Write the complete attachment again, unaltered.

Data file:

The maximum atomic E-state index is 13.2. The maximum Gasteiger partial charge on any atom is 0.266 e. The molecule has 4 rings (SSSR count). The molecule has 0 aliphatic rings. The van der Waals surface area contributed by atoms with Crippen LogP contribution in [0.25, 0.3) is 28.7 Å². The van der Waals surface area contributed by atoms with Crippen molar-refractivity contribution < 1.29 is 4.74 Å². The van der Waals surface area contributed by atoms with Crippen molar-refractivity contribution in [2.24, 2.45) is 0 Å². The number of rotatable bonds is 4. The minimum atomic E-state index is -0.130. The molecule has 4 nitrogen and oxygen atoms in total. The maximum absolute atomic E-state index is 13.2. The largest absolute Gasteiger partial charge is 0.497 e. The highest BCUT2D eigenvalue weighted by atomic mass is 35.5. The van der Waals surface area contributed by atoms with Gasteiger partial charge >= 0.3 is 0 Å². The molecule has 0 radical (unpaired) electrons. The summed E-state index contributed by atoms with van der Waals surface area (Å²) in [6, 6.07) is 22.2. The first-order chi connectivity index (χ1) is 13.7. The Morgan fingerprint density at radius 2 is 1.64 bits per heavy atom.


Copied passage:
The maximum atomic E-state index is 13.2. The maximum Gasteiger partial charge on any atom is 0.266 e. The molecule has 4 rings (SSSR count). The molecule has 0 aliphatic rings. The van der Waals surface area contributed by atoms with Crippen LogP contribution in [0.25, 0.3) is 28.7 Å². The van der Waals surface area contributed by atoms with Crippen molar-refractivity contribution < 1.29 is 4.74 Å². The van der Waals surface area contributed by atoms with Crippen molar-refractivity contribution in [2.24, 2.45) is 0 Å². The number of rotatable bonds is 4. The minimum atomic E-state index is -0.130. The molecule has 4 nitrogen and oxygen atoms in total. The maximum absolute atomic E-state index is 13.2. The largest absolute Gasteiger partial charge is 0.497 e. The highest BCUT2D eigenvalue weighted by atomic mass is 35.5. The van der Waals surface area contributed by atoms with Gasteiger partial charge >= 0.3 is 0 Å². The molecule has 0 radical (unpaired) electrons. The summed E-state index contributed by atoms with van der Waals surface area (Å²) in [6, 6.07) is 22.2. The first-order chi connectivity index (χ1) is 13.7. The Morgan fingerprint density at radius 2 is 1.64 bits per heavy atom.